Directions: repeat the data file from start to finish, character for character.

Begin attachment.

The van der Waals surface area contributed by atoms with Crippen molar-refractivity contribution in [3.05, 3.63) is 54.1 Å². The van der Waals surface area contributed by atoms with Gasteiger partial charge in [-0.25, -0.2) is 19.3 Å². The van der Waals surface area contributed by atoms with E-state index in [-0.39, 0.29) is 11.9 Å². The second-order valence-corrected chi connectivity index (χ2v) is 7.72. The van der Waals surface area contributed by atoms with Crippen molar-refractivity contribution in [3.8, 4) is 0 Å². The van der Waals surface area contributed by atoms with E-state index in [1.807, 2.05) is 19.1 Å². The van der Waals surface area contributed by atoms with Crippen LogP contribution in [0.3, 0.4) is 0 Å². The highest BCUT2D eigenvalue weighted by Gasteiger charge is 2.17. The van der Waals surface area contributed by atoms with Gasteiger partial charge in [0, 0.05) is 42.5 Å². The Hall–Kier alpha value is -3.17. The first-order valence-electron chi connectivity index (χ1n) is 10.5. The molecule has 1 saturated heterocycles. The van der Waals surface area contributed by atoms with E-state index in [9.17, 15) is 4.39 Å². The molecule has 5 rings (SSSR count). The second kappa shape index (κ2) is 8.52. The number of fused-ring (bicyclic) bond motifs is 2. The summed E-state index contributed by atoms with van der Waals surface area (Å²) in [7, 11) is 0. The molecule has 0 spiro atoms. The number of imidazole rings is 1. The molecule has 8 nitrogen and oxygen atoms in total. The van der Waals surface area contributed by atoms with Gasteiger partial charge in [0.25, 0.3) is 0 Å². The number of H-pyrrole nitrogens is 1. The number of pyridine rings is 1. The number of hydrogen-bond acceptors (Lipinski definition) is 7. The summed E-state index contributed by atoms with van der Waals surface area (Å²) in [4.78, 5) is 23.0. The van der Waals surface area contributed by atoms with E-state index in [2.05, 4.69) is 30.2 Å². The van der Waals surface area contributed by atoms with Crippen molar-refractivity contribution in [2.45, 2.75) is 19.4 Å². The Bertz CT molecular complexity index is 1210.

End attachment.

The van der Waals surface area contributed by atoms with Crippen molar-refractivity contribution in [3.05, 3.63) is 54.1 Å². The van der Waals surface area contributed by atoms with Gasteiger partial charge in [-0.25, -0.2) is 19.3 Å². The van der Waals surface area contributed by atoms with E-state index in [-0.39, 0.29) is 11.9 Å². The second-order valence-corrected chi connectivity index (χ2v) is 7.72. The van der Waals surface area contributed by atoms with Crippen molar-refractivity contribution in [3.8, 4) is 0 Å². The van der Waals surface area contributed by atoms with E-state index in [1.807, 2.05) is 19.1 Å². The van der Waals surface area contributed by atoms with Crippen LogP contribution in [0.3, 0.4) is 0 Å². The highest BCUT2D eigenvalue weighted by Gasteiger charge is 2.17. The van der Waals surface area contributed by atoms with Gasteiger partial charge in [0, 0.05) is 42.5 Å². The Hall–Kier alpha value is -3.17. The first-order valence-electron chi connectivity index (χ1n) is 10.5. The molecule has 1 saturated heterocycles. The van der Waals surface area contributed by atoms with E-state index in [9.17, 15) is 4.39 Å². The molecule has 5 rings (SSSR count). The second kappa shape index (κ2) is 8.52. The number of fused-ring (bicyclic) bond motifs is 2. The summed E-state index contributed by atoms with van der Waals surface area (Å²) in [7, 11) is 0. The molecule has 0 spiro atoms. The number of imidazole rings is 1. The molecule has 8 nitrogen and oxygen atoms in total. The van der Waals surface area contributed by atoms with Gasteiger partial charge in [0.25, 0.3) is 0 Å². The number of H-pyrrole nitrogens is 1. The number of pyridine rings is 1. The number of hydrogen-bond acceptors (Lipinski definition) is 7. The summed E-state index contributed by atoms with van der Waals surface area (Å²) in [4.78, 5) is 23.0. The van der Waals surface area contributed by atoms with E-state index in [2.05, 4.69) is 30.2 Å². The van der Waals surface area contributed by atoms with Crippen molar-refractivity contribution in [2.45, 2.75) is 19.4 Å². The Bertz CT molecular complexity index is 1210.